SciTech Briefs

Scientists suggest why laughter feels good

Scientists at the University of Oxford released the results of a study that may help explain why laughter is pleasurable. A series of experiments tested participants’ resistance to pain before and after a bout of laughter that was induced by various comedic videos. Pain was induced at certain times by a freezing wine sleeve wrapped around participants’ forearms.
The results showed that laughter caused an increase in pain resistance, and the scientists attribute the pain resistance to an increased flow of endorphins that accompany muscle contractions involved during laughter.

Source: The New York Times

Snails may have flown over Mexico in birds’ bellies

Two different species of snail found in Central America with a common ancestor were thought to have been separated for good. They were separated when a land bridge sprang up between them nearly 3 million years ago. A study released this week, however, shows that the DNA of both populations provides evidence of the two snail species mingling long after the land bridge formed. Scientists believe that a heron may have eaten some snails from either species, flown over modern-day Mexico, and excreted them several days later near the other species; they are thought to have survived due to their armored shells.

Source: Science

NASA plans to build deep-space rocket

On Wednesday, NASA announced plans for a large $10 billion deep-space rocket to carry astronauts to locations much further than the International Space Station, such as the moon and Mars. The rocket’s first test flight is scheduled for 2017 from the Kennedy Space Center in Florida. The rocket is aimed to be more powerful than the Saturn booster used during the Apollo missions that took place between 1969 and 1972. The new rocket project is working toward President Obama’s request for a human expedition to an asteroid by 2025 and a trip to Mars sometime in the 2030s.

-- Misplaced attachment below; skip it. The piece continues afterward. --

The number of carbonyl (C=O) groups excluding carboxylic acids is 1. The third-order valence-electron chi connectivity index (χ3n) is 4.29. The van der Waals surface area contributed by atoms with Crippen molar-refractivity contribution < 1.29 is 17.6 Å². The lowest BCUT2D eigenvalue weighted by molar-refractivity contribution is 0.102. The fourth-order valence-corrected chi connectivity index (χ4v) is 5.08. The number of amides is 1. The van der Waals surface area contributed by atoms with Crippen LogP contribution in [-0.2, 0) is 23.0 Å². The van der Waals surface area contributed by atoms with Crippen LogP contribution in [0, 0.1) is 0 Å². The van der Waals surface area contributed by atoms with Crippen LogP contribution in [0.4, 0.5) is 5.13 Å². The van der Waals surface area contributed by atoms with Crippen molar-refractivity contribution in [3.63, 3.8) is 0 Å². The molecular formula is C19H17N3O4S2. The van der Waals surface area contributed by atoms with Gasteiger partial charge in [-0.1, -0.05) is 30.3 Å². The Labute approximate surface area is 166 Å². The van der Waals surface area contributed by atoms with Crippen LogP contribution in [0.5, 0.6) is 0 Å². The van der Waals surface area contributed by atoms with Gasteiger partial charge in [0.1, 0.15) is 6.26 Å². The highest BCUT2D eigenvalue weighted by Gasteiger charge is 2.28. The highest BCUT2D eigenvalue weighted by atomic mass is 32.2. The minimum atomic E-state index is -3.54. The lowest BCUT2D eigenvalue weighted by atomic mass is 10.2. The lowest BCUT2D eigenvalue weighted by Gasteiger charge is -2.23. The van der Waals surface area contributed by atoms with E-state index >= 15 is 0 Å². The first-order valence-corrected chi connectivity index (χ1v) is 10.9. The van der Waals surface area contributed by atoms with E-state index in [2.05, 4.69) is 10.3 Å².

Source: Reuters

Prehistoric feathers found preserved in amber

Paleontologists at the University of Alberta in Edmonton searched through more than 4,000 amber inclusions collected in western Canada and found 11 prehistoric feathers. The amber samples, which are between 70 and 85 million years old, provide paleontologists with the most diverse and best preserved set of samples to date. The features of the feathers suggest that they may have come from non-avian dinosaurs such as Sinosauropteryx.

Source: Nature

Thermal imaging camera reveals dishonesty

Researchers in the United Kingdom are experimenting with thermal imaging technology to detect when someone is lying. The thermal imaging camera captures differences in facial temperature in response to questioning. Certain areas of the face, such as around the eyes and the cheeks, are highly sensitive to temperature rise, and are closely monitored by the imaging technology. About 30 to 40 subjects have been tested so far with a two in three success rate.

Source: CNN

Exoplanet orbiting two stars discovered

A planet 200 light-years away orbiting two stars was recently discovered thanks to NASA’s Kepler space telescope. The telescope measured small decreases in brightness as the planet occasionally passed in front of each of the two stars, blocking some of the stars’ light. There is also evidence of the planet’s gravity pulling on the two stars, shifting their orbits and causing them to eclipse each other at irregular times.

Source: Science